What you need to know when hiring an electrician

Did you know they need to have a licence? 

Need some help with an electrical problem? Before you hire someone to fix it, read these useful tips from the Consumers Association of Singapore (CASE) and Energy Market Authority of Singapore.  

1. You should only engage a licensed electrical worker for electrical work in your home and office because electrical work carried out by unlicensed electrical workers may pose safety risks and cause damage to property or injury to people.

This include work such as

  • Installing, repairing or modifying electrical wiring
  • Adding, extending or replacing electrical power points like socket-outlets, switches or lighting points
  • Repairing or replacing consumer control units or circuit breakers

All licensed electrician are issued with a card which includes his photograph, name, identity card number, and licence number. The license number for a licensed electrician should be in this format: 7/123456 (7/six-digit number). Verify the card before starting electrical work at your home or office.

There are three classes of licensed electricians, depending on the scale of the electrical installation. Find out which class you should hire here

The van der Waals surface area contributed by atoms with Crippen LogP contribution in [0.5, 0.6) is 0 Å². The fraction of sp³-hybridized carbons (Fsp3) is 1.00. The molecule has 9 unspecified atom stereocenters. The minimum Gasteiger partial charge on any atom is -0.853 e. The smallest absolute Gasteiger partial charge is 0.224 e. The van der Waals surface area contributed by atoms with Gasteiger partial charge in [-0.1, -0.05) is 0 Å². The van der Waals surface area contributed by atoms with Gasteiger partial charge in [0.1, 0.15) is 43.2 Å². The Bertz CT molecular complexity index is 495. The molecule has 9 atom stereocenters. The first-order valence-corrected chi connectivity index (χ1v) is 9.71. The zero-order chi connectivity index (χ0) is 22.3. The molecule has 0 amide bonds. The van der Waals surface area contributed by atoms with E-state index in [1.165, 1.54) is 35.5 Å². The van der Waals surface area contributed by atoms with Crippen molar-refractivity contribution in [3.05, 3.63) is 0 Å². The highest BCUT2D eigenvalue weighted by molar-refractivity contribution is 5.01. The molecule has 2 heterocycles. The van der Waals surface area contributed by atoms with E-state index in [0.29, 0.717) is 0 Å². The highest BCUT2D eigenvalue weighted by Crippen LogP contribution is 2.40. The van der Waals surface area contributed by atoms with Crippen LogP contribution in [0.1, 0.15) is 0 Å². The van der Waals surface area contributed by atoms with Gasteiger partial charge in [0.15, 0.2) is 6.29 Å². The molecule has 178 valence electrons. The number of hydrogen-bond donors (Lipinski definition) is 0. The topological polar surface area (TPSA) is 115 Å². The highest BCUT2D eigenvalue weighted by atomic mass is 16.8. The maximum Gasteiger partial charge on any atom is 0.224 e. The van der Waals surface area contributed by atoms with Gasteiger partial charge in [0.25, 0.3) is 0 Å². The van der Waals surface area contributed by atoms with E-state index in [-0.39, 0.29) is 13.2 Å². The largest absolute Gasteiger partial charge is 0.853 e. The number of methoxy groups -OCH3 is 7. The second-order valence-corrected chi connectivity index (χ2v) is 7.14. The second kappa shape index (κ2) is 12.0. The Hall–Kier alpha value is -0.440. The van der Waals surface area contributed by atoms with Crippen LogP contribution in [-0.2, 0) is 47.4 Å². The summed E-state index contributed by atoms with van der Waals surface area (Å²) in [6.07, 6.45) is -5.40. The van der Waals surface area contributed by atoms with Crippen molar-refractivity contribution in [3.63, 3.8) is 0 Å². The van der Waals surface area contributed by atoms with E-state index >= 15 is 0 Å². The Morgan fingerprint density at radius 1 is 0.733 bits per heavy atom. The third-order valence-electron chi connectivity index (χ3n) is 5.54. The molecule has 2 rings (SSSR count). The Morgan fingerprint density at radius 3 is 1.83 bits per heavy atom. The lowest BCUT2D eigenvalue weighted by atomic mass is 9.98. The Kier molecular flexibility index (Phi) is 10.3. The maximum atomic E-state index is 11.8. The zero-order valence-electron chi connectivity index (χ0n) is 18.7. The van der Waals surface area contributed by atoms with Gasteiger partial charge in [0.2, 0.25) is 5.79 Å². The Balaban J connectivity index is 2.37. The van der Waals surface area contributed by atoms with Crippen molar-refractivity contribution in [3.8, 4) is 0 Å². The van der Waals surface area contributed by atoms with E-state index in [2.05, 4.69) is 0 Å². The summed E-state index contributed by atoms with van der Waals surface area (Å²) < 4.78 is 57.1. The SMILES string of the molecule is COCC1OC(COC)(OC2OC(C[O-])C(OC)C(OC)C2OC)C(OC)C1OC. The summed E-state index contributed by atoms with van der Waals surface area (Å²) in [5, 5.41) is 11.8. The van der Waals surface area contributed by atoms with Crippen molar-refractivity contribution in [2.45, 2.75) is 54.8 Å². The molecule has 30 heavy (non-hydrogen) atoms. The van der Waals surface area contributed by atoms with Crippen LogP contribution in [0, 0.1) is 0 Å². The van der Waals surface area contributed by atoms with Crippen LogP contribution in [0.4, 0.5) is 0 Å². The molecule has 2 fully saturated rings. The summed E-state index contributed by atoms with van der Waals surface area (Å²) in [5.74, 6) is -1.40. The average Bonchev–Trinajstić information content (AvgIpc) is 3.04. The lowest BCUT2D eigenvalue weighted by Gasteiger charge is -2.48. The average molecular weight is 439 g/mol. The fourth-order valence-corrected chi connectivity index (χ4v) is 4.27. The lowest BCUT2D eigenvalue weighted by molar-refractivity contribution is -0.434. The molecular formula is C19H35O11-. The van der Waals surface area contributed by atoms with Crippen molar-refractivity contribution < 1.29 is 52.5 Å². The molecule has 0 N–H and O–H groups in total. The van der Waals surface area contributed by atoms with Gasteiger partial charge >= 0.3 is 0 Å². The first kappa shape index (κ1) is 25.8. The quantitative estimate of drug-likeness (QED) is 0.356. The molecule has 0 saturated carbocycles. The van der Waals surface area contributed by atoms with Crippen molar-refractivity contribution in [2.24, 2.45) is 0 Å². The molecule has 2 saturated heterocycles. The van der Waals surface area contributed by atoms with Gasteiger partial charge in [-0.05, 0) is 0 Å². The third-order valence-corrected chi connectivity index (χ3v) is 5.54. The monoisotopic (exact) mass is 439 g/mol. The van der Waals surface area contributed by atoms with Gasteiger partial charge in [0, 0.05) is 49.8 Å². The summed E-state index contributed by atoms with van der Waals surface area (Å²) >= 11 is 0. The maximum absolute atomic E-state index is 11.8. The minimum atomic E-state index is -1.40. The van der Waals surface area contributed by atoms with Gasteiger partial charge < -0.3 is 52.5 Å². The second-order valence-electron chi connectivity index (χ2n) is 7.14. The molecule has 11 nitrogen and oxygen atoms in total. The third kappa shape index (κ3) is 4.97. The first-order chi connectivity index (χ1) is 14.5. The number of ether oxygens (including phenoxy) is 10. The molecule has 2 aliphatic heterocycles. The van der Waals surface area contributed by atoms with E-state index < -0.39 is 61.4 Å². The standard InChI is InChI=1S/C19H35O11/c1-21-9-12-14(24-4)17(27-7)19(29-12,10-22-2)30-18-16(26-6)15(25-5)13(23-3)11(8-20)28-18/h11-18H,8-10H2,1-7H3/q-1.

To search for a licensed electrical worker, check the Energy Market Authority of Singapore's website here


2. Confirm payment arrangements before agreeing to hire your chosen electrician. Ask for a written quotation if you know the type of work that needs to be done. If a site inspection is required to evaluate the extent of work needed, you should confirm the transportation charges prior to scheduling them to come down. If the work is not urgent, you can consider asking for a few quotations to compare prices.


3. Insist on a receipt when you make a payment. At the very least, ask for a signed acknowledgement of payment you made, so that there is proof of payment.


4. If you need to replace your circuit breaker, insist on an approved one. Circuit breakers are designated as controlled goods under the Consumer Protection (Safety Requirements) Registration Scheme and they must have the "SAFETY Mark". To verify if the circuit breaker is registered, check the Safety Authority (SPRING Singapore)'s website here


5. If a dispute arises and it cannot be resolved personally, consider approaching CASE or the Small Claims Tribunals. It's always good to know your redress options beforehand.


Written by Muneerah Bee for The Finder